Presidential archives are created to ensure thorough documentation and to prevent distortion and destruction. They are also intended to stop the next administration from using the documents politically. But the basic principle is “thorough collection and management” of information.

Contents of the presidential archive are the government’s assets. They are not private properties of the presidents. Enough information should be provided to the next administration. If there are secrets to remain untold, the next administration should manage them as confidential.

At the end of the Roh administration, the transition team of then President-elect Lee had troubles with the Blue House on taking over tasks. While Roh aides insisted that they gave enough information, Lee aides said they received too little. Let’s postpone our judgment on this issue.

But a transition of the state affairs does not end by passing on a few pieces of papers. The subtle nuances that were not included in the documents should be passed down as well, or else the government will suffer a loss in future negotiations. We cannot call a president a true leader if he wants his successor to fail just because the successor is from the opposition political side. When information is hidden from political rivals, the national interest will suffer and the people will be the losers in the end.

It is also astonishing to see that not all materials in the presidential archives are sealed. While the records of President Kim’s summits are all available through the Internet, including 39 inter-Korean summit documents, all of the summit records of President Roh are sealed by his order. Even a list of documents is sealed, so it is impossible to know what’s in storage. Roh made sure that they cannot be opened for at least 10 years - or in some cases up to 30 years. The period of the sealing is decided by the president. It is hard to understand for whom the archive was created and what he was trying to hide.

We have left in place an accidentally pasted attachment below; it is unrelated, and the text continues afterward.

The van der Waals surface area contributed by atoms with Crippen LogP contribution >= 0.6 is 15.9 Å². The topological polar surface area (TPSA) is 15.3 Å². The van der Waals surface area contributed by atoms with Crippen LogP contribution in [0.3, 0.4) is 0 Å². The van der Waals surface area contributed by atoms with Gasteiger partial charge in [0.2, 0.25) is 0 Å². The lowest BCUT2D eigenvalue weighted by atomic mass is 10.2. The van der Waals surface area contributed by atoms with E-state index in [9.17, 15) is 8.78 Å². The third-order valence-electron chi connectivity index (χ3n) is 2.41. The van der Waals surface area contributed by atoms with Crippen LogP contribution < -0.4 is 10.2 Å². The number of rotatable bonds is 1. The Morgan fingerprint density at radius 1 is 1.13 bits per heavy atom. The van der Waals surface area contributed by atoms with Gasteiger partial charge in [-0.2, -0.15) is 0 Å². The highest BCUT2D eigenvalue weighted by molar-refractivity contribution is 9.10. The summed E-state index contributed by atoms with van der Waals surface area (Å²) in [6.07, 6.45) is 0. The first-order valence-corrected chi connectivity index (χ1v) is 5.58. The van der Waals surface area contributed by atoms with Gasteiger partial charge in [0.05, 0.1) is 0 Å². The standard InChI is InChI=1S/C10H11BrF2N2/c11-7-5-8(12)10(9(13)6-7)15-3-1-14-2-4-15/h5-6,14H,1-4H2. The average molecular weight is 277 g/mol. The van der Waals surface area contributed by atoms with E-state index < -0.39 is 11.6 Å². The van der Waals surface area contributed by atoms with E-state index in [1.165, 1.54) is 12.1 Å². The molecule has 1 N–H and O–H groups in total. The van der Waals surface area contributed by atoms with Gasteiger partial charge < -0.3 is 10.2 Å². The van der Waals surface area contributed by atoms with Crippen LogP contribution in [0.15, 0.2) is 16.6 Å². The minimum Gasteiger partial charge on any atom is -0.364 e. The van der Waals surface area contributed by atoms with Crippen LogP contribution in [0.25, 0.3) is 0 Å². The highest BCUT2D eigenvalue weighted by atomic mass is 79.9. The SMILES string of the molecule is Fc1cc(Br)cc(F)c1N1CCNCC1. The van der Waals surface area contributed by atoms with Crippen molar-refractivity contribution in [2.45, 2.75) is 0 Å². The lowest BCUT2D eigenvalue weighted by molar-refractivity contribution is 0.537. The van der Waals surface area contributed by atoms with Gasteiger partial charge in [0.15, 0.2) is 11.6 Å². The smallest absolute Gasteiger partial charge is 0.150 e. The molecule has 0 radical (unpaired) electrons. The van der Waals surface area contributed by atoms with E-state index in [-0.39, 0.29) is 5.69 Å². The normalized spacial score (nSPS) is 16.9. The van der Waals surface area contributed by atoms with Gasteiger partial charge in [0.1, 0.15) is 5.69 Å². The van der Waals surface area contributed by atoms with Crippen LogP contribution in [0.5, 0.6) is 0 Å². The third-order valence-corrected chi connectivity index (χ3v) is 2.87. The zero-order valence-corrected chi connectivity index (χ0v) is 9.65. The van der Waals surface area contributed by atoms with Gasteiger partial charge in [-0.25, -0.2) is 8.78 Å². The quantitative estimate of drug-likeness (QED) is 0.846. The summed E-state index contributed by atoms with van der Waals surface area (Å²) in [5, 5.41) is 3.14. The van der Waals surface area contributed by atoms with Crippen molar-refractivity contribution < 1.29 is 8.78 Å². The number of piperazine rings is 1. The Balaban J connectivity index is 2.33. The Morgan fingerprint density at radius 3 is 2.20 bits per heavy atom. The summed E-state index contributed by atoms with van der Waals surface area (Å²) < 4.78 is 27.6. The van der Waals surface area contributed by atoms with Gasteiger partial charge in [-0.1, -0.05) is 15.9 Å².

Furthermore, issues associated with the country’s territory are not something the president can decide alone. The Constitution stipulates that all treaties concerning security and the limits of sovereignty must be approved by the National Assembly. Of course, a dialogue during a summit is not a formal agreement. But if it concerns such an important matter, he should have informed the National Assembly after the summit - and preferably before the summit. He could have held a closed-door briefing at the National Intelligence Committee or the Foreign Affairs and Unification Committee. Or he could have briefed just the heads of the ruling and opposition parties.

Korea elects a new president every five years. If all of them store the records of their administrations and seal them for the next 30 years, who can possibly guarantee continuity in the government? We cannot have a government that stops every five years.

* The author is chief editorial writer of the JoongAng Ilbo.

by Kim Jin-kook